($1, $2) RETURNING "id"  [["created_at", Wed, 23 Oct 2013 15:03:12

>> article.tags
=> ["rails", "ruby"]

Note that Active Record does not track destructive or in-place changes to the Array instance.

1 article.tags.pop
2 article.tags # ["rails"]
3 article.save && article.reload
4 article.tags # ["rails", "ruby"]

To ensure changes are persisted, you must tell Active Record that the attribute has changed by calling <attribute>_will_change!.

1 article.tags.pop
2 article.tags # ["rails"]
3 article.tags_will_change!
4 article.save && article.reload
5 article.tags # ["rails"]

If the pg_array_parser gem is included in the application Gemfile, Rails will use it when parsing PostgreSQL’s array representation. The gem includes a native C extension and JRuby support. Searching in Arrays

If you wish to query against an array column using Active Record, you must use PSQL’s methods ANY and ALL. To demonstrate, given our previous example, using the ANY method, we could query for any articles that have the tag “rails”:

Article.where("'rails' = ANY(tags)")

Alternatively, the ALL method searches for arrays where all values in the array equal the value specified.

Article.where("'rails' = ALL(tags)")

As with the hstore column type, if you are doing queries against an array column type, the column should be indexed with either GiST or GIN.

add_index :articles, :tags, using: 'gin'

9.13.3 Network Address Types

PostgreSQL comes with column types exclusively for IPv4, IPv6, and MAC addresses. IPv4 or IPv6 host address are represented with Active Record data types inet and cidr, where the former accepts values with nonzero bits to the right of the netmask. When Active Record retrieves inet/cidr data types from the database, it converts the values to IPAddr objects. MAC addresses are represented with the macaddr data type, which are represented as a string in Ruby.

To set a column as a network address in an Active Record migration, set the data type of the column to inet, cidr, or macaddr:

1 class CreateNetworkAddresses < ActiveRecord::Migration
2   def change
3     create_table :network_addresses do |t|
4       t.inet :inet_address
5       t.cidr :cidr_address
6       t.macaddr :mac_address
7     end
8   end
9 end

Setting an inet or cidr type to an invalid network address will result in an IPAddr::InvalidAddressError exception being raised. If an invalid MAC address is set, an error will occur at the database level resulting in an ActiveRecord::StatementInvalid: PG::InvalidTextRepresentation exception being raised.

>> address = NetworkAddress.new
=> #<NetworkAddress id: nil, inet_address: nil, ...>

>> address.inet_address = 'abc'
IPAddr::InvalidAddressError: invalid address

>> address.inet_address = ""
=> ""

>> address.inet_address
=> #<IPAddr: IPv4:>

>> address.save && address.reload
=> #<NetworkAddress id: 1,
     inet_address: #<IPAddr: IPv4:>, ...>

9.13.4 UUID Type

The uuid column type represents a universally unique identifier (UUID), a 128-bit value that is generated by an algorithm that makes it highly unlikely that the same value can be generated twice.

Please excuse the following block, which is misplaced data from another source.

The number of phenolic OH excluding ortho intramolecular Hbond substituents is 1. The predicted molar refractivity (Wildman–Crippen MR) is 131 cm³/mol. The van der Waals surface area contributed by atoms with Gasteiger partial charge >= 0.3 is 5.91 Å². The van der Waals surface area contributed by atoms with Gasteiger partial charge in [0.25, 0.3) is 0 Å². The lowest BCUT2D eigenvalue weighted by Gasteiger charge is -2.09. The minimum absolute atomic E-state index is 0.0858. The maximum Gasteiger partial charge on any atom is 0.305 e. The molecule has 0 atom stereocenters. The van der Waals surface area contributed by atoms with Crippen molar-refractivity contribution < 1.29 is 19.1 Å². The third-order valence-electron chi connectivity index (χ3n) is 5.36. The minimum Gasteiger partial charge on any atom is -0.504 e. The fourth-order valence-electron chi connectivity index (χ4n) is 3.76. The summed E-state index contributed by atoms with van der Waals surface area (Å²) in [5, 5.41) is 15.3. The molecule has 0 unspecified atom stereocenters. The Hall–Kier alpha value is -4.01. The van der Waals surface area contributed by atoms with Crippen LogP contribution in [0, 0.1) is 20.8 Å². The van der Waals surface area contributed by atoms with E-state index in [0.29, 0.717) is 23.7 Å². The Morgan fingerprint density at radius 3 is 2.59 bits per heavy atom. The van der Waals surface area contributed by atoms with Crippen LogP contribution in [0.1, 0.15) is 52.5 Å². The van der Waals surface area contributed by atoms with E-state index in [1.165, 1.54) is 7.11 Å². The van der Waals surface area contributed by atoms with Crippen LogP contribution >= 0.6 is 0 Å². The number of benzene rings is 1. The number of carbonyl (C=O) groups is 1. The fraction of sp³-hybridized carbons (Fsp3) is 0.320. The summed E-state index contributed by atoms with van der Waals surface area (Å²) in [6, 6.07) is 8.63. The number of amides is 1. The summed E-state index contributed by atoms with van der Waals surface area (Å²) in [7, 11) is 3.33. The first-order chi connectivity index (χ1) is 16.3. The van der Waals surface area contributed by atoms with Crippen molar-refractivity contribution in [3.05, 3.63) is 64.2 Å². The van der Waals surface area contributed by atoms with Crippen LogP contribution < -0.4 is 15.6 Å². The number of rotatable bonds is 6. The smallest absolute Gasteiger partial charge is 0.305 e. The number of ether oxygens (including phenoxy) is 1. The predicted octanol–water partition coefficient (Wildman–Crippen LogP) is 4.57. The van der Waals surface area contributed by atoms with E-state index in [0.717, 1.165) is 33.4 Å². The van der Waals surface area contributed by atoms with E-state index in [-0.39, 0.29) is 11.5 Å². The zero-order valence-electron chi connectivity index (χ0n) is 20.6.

To set a column as a UUID in an Active Record migration, set the type of the column to uuid:

add_column :table_name, :unique_identifier, :uuid

When reading and writing to a UUID attribute, you will always be dealing with a Ruby string:

record.unique_identifier = 'a0eebc99-9c0b-4ef8-bb6d-6bb9bd380a11'

If an invalid UUID is set, an error will occur at the database level, resulting in an ActiveRecord::StatementInvalid: PG::InvalidTextRepresentation exception being raised.

9.13.5 Range Types

If you have ever needed to store a range of values, Active Record now supports PostgreSQL range types. These ranges can be created with both inclusive and exclusive bounds. The following range types are natively supported:

  • daterange
  • int4range
  • int8range
  • numrange
  • tsrange
  • tstzrange

To illustrate, consider a scheduling application that stores a date range representing the availability of a room.

 1 class CreateRooms < ActiveRecord::Migration
 2   def change
 3     create_table :rooms do |t|
 4       t.daterange :availability
 5     end
 6   end
 7 end
 9 room = Room.create(availability: Date.today..Float::INFINITY)
10 room.reload
11 room.availability # Tue, 22 Oct 2013...Infinity
12 room.availability.class # Range

Note that the Range class does not support exclusive lower bound. For more detailed information about the PostgreSQL range types, consult the official documentation.17

9.13.6 JSON Type

Introduced in PostgreSQL 9.2, the json column type adds the ability for PostgreSQL to store JSON structured data directly in the database. When an Active Record object has an attribute with the type of json, the encoding/decoding of the JSON itself is handled behind the scenes by ActiveSupport::JSON. This allows you to set the attribute to a hash or already encoded JSON string. If you attempt to set the JSON attribute to a string that cannot be decoded, a JSON::ParserError will be raised.

To set a column as JSON in an Active Record migration, set the data type of the column to json:

add_column :users, :preferences, :json

To demonstrate, let’s play with the preferences attribute from the previous example in the console. To begin, I’ll create a user with the color preference of blue.

>> user = User.create(preferences: { color: "blue"} )
   (0.2ms)  BEGIN
   SQL (1.1ms)  INSERT INTO "users" ("preferences") VALUES ($1) RETURNING
   "id"  [["preferences", {:color=>"blue"}]]
   (0.4ms)  COMMIT
=> #<User id: 1, preferences: {:color=>"blue"}>

Next up, let’s verify when we retrieve the user from the database that the preferences attribute doesn’t return a JSON string but a hash representation instead.

>> user.reload
   User Load (10.7ms)  SELECT "users".* FROM "users" WHERE "users"."id" = $1
   LIMIT 1  [["id", 1]]
=> #<User id: 1, preferences: {"color"=>"blue"}>

>> user.preferences.class
=> Hash

It’s important to note that like the array data type, Active Record does not track in place changes. This means that updating the existing hash does not persist the changes to the database. To ensure changes are persisted, you must call <attribute>_will_change! (preferences_will_change! in our previous example) or completely replace the object instance with a new value instead.